Start with one or two fingers and work your way up to three and then four. Most people need some time to further relax their muscles, and some may require several stretching sessions, over weeks or even months, before they can actually accommodate your whole hand.

Tops, be sensitive to your bottom’s feelings. You are trying to persuade part of her body to open for you and to admit part of your body deeply inside her. If you take your time, the energy exchange between you and she will move you both into an altered state. Communication and relaxation is key.

Once you’ve reached a five-finger insertion, you’re almost there. But it’s at this precise point that the handballing top needs to be the most attentive. Your partner’s pussy is being stretched to its near limit. Your partner is going to be riding a wave of pain/pleasure. If you find her cunt has reached its limit for the time being, respect that and pull out slowly. But if your partner wants more, then slip your knuckles inside. Be sure to fold your thumb “inside” your fingers, so that your hand will NATURALLY form an elongated fist. Think of the shape of a duck’s bill. This makes your hand into a wedge shape that allows you to gradually stretch your partner open as you press on. Apply steady but slow pressure.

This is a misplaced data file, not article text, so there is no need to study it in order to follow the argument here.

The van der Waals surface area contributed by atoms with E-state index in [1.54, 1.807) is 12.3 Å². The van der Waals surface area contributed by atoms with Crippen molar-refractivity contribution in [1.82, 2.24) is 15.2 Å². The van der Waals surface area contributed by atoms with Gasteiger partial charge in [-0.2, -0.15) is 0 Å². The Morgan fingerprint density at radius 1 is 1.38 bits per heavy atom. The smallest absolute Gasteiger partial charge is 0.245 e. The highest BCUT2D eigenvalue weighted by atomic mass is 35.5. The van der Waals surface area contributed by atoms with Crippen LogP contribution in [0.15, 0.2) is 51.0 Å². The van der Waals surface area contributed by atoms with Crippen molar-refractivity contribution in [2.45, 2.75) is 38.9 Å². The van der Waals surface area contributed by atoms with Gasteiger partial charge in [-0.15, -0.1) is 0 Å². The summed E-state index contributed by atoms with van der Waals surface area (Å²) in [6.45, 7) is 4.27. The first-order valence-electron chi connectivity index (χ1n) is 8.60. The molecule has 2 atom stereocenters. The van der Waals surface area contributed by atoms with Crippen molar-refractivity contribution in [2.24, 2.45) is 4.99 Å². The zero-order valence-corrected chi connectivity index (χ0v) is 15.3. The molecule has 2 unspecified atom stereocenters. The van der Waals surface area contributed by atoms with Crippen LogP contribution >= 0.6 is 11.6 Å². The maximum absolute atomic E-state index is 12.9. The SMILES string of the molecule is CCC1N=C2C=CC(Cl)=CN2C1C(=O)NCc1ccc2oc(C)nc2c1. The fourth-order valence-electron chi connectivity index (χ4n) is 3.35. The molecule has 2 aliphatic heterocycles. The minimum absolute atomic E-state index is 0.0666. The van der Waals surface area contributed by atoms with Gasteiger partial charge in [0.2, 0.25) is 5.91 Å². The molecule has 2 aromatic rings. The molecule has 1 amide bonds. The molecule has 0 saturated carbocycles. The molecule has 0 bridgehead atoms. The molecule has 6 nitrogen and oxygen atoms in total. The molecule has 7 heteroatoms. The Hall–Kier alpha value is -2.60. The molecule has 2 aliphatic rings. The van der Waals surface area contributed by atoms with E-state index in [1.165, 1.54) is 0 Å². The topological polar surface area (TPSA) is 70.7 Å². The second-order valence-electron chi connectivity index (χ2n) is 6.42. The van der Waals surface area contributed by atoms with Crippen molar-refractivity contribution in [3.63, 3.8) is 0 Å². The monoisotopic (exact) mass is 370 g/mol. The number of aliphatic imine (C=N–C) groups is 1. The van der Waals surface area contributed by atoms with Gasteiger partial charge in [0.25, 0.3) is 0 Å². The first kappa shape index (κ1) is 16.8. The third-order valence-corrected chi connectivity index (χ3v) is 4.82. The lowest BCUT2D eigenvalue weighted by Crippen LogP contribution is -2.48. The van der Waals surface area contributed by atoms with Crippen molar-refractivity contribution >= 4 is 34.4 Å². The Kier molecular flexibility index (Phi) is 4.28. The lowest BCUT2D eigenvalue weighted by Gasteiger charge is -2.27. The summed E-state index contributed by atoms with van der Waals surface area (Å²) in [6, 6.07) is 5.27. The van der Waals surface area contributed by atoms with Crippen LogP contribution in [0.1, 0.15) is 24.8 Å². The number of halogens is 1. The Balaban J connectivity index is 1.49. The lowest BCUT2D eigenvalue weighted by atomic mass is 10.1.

Your partner should be telling you when to push and when to back off. Careless fisting can cause muscle and tissue injuries if the top goes too fast or too hard. Obviously, there’s gonna be some discomfort during handballing. Listen to the owner of the pussy being fisted, she will let you know the difference between hurts so good and hurts real bad.

The knuckles are the widest part of the hand and the most difficult part to get past the opening of the cunt. If there’s gonna be resistance to the insertion of the fist, this is probably that point that it will happen. Wait until your partner is ready before making the big push. She may be able to help by bearing down (as if she were giving birth or having a bowel movement). Once your knuckles slip past the ring of muscles around the vaginal entrance, the pressure will ease off. Now gently roll your hand into a fist.